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When summer comes to Wisconsin, there is a brief, intoxicating interlude before the mosquitoes arrive when everyone dons shorts and you can work in the yard without becoming part of the food chain. The light turns soft and milky and the air itself feels amorous. Everything’s in bloom—nodding capsules of bleeding heart; the secret rapture of lilies of the valley; embroidered Dutchman’s breeches; exploding pink phlox. In the woods, trout lilies and toothwort. On the edge of the golf course, apple and cherry trees are flouncing around in their frothy, hooped skirts. One of our favorite rituals to mark this brush with paradise is to go looking for those secretive and crazy birds, the woodcocks.
Every few years I attend one of the local bird-watching
walks and am transported to another world. I feel as if I’m being initiated into a secret order of people who stalk the woods, loitering with binoculars, people who can pause and listen to the soundscape, like a dog scenting the wind, before coming out with mystifying and magical utterances like “blue-gray gnatcatcher”; “Northern Parula”; “yellow-throat”; or “chipping sparrow.” Suddenly the woodland or meadow in front of me where I saw only a few nondescript birds—or no birds at all—becomes thronged with unique and intriguing individuals. Like the woodcocks, also known as “timberdoodles”.
What makes the woodcocks so special is their flamboyant courtship. They are dumpy birds, the mottled brown of leaf litter, who mostly live a perfectly camouflaged life on the ground, hunting worms. Yet on warm evenings at dusk, the male woodcocks go reliably and very publicly insane, becoming aerial stuntmen. You can find them on open, brushy ground near trees and water. Each would-be Romeo establishes a singing ground in a clearing or a field, and proceeds to advertize it with the strangest sound, a kind of metallic buzz called a peent. After peenting for minutes at a time, he shoots up and careens around, 300 feet overhead, madcap whirled on a string. Once airborne, all you will hear is the strange, whistling, twittering sound of his wings. Each performance ends precipitously and without warning. He plunges to the ground like a sword, and starts peenting again. If you stare at the faint glow on the skyline, you can sometimes glimpse him as he falls, fretted for part of one held breath against the evening sky.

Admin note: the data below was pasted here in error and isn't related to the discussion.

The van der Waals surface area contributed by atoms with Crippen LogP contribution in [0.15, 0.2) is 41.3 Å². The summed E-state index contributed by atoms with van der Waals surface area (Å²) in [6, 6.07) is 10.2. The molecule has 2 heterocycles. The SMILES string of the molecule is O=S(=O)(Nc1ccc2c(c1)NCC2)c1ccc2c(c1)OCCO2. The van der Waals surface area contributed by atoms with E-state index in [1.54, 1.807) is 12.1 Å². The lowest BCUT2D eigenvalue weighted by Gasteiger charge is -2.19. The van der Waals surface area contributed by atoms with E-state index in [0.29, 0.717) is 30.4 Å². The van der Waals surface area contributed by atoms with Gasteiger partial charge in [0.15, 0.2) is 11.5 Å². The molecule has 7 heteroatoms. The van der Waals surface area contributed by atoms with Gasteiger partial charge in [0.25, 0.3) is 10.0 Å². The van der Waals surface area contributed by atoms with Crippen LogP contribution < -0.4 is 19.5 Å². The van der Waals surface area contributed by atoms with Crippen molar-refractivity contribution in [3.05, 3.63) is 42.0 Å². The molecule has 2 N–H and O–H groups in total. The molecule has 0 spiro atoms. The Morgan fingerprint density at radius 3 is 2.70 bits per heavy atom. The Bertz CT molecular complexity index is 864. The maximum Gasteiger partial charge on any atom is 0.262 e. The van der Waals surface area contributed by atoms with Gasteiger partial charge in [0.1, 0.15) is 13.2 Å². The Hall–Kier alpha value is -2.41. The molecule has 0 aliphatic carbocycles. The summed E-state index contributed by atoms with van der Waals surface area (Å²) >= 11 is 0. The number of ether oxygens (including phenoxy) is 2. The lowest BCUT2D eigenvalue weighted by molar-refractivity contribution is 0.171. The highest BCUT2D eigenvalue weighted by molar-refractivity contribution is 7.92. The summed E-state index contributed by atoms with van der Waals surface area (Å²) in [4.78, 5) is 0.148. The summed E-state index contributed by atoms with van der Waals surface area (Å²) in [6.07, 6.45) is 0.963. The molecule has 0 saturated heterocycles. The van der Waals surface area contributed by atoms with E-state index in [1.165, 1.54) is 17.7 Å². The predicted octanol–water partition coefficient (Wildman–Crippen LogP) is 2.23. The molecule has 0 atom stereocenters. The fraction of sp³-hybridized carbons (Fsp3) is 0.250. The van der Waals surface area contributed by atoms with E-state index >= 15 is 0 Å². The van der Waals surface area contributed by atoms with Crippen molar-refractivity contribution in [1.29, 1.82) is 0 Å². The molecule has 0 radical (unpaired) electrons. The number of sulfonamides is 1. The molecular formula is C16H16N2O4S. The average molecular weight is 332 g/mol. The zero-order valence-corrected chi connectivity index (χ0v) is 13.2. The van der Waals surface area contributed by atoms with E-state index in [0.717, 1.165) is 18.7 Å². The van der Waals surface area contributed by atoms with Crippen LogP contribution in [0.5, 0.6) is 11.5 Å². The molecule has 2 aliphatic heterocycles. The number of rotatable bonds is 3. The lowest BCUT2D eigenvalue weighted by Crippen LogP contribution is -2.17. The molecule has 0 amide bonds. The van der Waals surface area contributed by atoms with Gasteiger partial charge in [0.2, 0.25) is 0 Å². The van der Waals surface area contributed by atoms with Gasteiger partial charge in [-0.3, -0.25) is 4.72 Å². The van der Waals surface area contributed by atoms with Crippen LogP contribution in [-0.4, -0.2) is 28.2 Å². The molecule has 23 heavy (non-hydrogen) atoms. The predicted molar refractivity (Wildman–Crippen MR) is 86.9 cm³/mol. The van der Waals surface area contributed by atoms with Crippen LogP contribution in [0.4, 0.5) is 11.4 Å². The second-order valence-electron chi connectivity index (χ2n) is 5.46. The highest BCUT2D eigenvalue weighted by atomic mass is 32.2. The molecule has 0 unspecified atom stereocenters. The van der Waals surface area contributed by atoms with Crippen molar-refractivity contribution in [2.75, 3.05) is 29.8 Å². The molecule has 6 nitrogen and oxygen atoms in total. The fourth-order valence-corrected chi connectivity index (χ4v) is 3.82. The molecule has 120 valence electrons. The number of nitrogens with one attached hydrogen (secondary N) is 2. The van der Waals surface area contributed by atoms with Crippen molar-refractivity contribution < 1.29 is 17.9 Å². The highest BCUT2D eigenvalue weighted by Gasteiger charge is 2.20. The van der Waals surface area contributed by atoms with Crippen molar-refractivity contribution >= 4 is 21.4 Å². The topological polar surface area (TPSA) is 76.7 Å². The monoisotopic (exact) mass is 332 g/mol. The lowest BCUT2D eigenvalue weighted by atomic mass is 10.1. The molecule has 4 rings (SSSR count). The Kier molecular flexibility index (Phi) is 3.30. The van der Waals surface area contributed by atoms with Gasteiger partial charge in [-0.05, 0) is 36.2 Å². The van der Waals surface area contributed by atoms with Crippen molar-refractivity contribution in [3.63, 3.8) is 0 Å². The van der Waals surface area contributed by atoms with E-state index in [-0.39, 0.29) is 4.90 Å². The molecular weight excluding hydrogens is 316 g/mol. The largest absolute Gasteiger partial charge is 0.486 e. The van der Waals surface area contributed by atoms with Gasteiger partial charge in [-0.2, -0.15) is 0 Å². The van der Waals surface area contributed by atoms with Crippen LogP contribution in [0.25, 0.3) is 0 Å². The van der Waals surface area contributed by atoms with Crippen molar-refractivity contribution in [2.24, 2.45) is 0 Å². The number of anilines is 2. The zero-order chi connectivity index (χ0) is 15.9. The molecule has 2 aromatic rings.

So imagine yourself strolling some woodland trail at sunset. Coming out into an open space dotted with trees, you brush your way through fleeting veils of scent: lilac, earth, young grass. Then the bronze coin of the sun slips into its slot over the horizon. As if on cue, a short, metallic buzz begins at rhythmic intervals from the shade. You freeze in excitement, trying to pinpoint the direction of the sound. Cars drone past on the road just twenty yards away, scissoring the dark with headlights. Yet in the splintered quiet, there he is, doing what male woodcocks do in spring to attract a mate. Two Harley Davidsons snarl past, music blaring, ripping the smooth fabric of the night. A woman in black leather clings to each driver’s back like a mating frog. Like the woodcocks, they’re out for a spin at moonrise, just to be seen and heard.